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Quote of the Day

  • Lucy Maud Montgomery
    You never know what peace is until you walk on the shores or in the fields or along the winding red roads of Prince Edward Island in a summer twilight ... You find your soul then. You realize that youth is not a vanished thing but something that dwells forever in the heart. Discuss
  • Robert Louis Stevenson
    Pleasures are more beneficial than duties, because, like the quality of mercy, they are not strained, and they are twice blest.
  • Harriet Beecher Stowe
    Whipping and abuse are like laudanum; you have to double the dose as the sensibilities decline.

Word of the Day

  • pilothouse
    Definition: (noun) An enclosed compartment from which a vessel can be navigated. Synonyms: wheelhouse. Usage: Alone in the pilothouse, Captain Anderson enjoyed the tranquil expanse of ocean before him as he silently steered the ship. Discuss
  • brouhaha
    Definition: (noun) Loud confused noise from many sources. Synonyms: hubbub, katzenjammer, uproar. Usage: The judge tried in vain to silence the spectators and end the brouhaha in his courtroom.
  • taproom
    Definition: (noun) A room or establishment where alcoholic drinks are served over a counter. Synonyms: bar, ginmill, saloon. Usage: I go to a local taproom after work every Friday and unwind over a pint.

Today’s Birthday

  • Jennifer Marie Capriati (1976)
    Capriati's family moved to Florida when she was four years old so she could pursue a tennis career, and by 1990, the 14-year-old had earned over $6 million in endorsements. She became the youngest women's tennis player to win a match at Wimbledon, to reach the semifinals in a Grand Slam event, and to rank in the top ten players. Personal problems—including an arrest—sidelined her as a teen, but she made a successful comeback in her 20s before injuries ended her career. What was she arrested for? Discuss
  • Freddie Bartholomew (1924)
    Abandoned by his parents as a baby and raised by a British aunt whose last name he took, Bartholomew was a successful child actor in Hollywood during the 1930s. He appeared in such films as David Copperfield, which propelled him to fame at the age of 10; Little Lord Fauntleroy; and Captains Courageous. After he became successful, his biological parents launched a protracted and expensive court battle to regain custody of the child star. Were they successful?
  • Nathaniel Currier (1813)
    Before photojournalism rendered illustrations of the news obsolete, Currier printed more than 7,000 lithographs—prints made using a stone block etched with grease to reproduce drawings—that greatly increased the public demand for graphic images. With his partner James Ives, he established outlets across the country, selling high-quality prints of disasters, landscapes, satirical subjects, and domestic scenes. Ives was neither a lithographer nor an artist, so why did Currier make him his partner?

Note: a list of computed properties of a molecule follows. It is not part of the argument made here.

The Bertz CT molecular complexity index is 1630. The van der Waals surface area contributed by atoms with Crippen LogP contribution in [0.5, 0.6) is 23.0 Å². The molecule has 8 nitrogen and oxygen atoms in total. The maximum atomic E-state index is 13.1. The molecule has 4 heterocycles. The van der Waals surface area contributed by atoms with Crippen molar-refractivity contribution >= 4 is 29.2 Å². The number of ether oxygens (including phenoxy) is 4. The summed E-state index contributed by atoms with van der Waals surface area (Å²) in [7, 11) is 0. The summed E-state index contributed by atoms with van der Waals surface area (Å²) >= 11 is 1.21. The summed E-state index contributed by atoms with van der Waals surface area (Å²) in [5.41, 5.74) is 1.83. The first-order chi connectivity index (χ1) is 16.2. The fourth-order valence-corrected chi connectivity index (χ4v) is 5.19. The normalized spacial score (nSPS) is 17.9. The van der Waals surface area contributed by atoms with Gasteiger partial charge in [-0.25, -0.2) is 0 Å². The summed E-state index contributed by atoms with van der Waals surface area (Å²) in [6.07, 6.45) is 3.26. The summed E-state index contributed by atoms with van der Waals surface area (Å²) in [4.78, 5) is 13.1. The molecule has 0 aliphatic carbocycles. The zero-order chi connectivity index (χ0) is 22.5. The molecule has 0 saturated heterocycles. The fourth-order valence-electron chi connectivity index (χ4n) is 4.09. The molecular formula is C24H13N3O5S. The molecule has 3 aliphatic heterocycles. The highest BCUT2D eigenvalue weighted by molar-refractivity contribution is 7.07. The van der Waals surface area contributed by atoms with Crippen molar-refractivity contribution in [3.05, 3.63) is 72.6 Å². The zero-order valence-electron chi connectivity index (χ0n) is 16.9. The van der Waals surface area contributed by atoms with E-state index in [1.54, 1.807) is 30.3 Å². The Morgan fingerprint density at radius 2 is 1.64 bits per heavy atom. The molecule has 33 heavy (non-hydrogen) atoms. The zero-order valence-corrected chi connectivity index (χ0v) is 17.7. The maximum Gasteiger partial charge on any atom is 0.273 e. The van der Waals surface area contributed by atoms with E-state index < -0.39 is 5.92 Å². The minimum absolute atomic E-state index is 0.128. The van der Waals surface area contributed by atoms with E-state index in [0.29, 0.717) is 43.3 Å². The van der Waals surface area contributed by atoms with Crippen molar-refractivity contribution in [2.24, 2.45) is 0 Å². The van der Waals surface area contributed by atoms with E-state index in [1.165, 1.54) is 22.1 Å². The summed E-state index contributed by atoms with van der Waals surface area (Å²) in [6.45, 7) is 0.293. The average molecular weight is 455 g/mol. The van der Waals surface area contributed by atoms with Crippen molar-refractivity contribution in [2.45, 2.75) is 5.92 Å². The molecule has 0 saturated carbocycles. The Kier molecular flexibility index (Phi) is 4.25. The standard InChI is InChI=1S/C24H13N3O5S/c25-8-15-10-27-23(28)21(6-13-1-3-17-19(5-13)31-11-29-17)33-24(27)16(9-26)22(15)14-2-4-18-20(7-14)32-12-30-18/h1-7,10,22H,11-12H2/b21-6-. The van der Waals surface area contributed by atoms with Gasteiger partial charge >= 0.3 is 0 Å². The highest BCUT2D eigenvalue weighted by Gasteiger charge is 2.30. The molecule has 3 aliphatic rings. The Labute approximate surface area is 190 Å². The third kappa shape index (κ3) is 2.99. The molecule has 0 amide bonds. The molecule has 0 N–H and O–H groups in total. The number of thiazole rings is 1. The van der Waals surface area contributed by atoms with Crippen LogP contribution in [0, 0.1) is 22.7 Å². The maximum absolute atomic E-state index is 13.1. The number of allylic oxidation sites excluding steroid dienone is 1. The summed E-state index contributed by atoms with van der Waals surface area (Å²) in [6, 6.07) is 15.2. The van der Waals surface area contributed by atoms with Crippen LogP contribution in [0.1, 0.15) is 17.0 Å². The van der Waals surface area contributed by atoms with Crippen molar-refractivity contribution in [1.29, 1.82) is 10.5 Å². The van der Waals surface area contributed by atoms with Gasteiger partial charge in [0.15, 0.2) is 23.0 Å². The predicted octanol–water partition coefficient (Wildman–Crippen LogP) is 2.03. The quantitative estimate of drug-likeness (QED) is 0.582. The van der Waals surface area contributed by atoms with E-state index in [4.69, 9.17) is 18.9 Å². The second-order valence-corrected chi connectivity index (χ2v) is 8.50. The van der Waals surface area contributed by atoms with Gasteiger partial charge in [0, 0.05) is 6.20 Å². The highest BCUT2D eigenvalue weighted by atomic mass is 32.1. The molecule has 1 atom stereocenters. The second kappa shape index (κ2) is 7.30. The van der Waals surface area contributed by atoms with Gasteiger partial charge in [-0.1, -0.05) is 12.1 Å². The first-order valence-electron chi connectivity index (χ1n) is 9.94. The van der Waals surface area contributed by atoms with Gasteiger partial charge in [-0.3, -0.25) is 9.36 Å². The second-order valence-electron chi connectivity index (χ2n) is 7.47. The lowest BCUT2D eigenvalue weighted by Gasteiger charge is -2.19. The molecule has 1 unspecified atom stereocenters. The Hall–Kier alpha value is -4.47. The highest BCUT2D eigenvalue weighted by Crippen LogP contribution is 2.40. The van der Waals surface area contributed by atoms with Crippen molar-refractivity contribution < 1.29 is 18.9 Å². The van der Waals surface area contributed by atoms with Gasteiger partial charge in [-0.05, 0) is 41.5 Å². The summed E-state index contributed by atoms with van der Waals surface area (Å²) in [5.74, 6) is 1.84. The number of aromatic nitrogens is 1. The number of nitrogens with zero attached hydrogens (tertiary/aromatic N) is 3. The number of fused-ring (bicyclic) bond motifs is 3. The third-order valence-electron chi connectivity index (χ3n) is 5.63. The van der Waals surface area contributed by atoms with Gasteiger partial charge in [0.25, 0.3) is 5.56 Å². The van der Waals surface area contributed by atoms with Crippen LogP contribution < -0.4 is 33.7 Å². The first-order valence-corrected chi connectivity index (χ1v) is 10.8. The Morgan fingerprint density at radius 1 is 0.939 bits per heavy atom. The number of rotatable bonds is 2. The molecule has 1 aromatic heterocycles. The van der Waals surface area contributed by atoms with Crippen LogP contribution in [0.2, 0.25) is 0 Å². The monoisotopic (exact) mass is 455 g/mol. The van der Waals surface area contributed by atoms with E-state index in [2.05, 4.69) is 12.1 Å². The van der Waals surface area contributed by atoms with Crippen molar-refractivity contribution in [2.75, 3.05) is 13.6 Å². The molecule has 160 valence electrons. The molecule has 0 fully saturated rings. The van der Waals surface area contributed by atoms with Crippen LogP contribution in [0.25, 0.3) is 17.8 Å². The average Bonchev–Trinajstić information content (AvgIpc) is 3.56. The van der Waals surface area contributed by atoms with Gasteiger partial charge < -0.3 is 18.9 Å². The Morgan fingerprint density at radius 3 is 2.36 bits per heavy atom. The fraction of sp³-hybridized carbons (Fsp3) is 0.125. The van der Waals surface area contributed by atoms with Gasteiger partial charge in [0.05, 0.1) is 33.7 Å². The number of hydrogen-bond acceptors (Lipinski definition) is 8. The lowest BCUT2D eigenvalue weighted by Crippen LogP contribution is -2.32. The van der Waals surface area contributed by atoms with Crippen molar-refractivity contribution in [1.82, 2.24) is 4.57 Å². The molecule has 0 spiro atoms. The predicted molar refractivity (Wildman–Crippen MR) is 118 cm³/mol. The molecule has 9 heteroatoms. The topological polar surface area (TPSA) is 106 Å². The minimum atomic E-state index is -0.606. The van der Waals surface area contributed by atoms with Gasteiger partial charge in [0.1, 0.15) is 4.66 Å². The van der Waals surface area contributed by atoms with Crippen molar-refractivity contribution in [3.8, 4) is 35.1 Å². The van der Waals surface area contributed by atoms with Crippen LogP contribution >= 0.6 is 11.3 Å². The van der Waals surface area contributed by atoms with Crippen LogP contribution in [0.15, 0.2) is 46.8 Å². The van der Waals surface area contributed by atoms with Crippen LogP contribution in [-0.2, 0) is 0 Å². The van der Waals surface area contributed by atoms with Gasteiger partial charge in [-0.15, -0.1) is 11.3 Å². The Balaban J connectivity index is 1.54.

Article of the Day   (article source)

  • Ovid's
    Completed in 8 CE, Metamorphoses is a 15-book narrative poem that describes the history of the world from its creation to the deification of Julius Caesar. A collection of myths and legends in which transformation plays a role, it relates the stories of Daphne, a nymph who metamorphosed into a laurel tree to escape from Apollo, and Arachne, who was turned into a spider for challenging the goddess Athena to a weaving contest. What other transformations are detailed in Metamorphoses? Discuss
  • Thomas Dunn English
    Though he was an accomplished writer and politician, English is best known for his bitter feud with Edgar Allen Poe that turned physical at least once. They had once been friends, but in the early 1840s, their relationship deteriorated. Each began to publish thinly-veiled, mocking satires of the other. Poe included references to English in the revenge tale, The Cask of Amontillado, and English ridiculed Poe as a drunk. Eventually, Poe sued for libel and won. What led to their falling out?
  • Lost-Wax Casting
    The lost-wax method of casting metal sculptures was developed thousands of years ago and is still used by metalworkers today. In this labor-intensive process, a clay or plaster model is coated with wax and then covered with a perforated plaster or clay mold. When the cast dries, the wax is melted and drained and replaced with molten metal. Archeological evidence suggests that metalworkers in India and Mesopotamia were using this method as early as 3500 BCE to make what sorts of objects?

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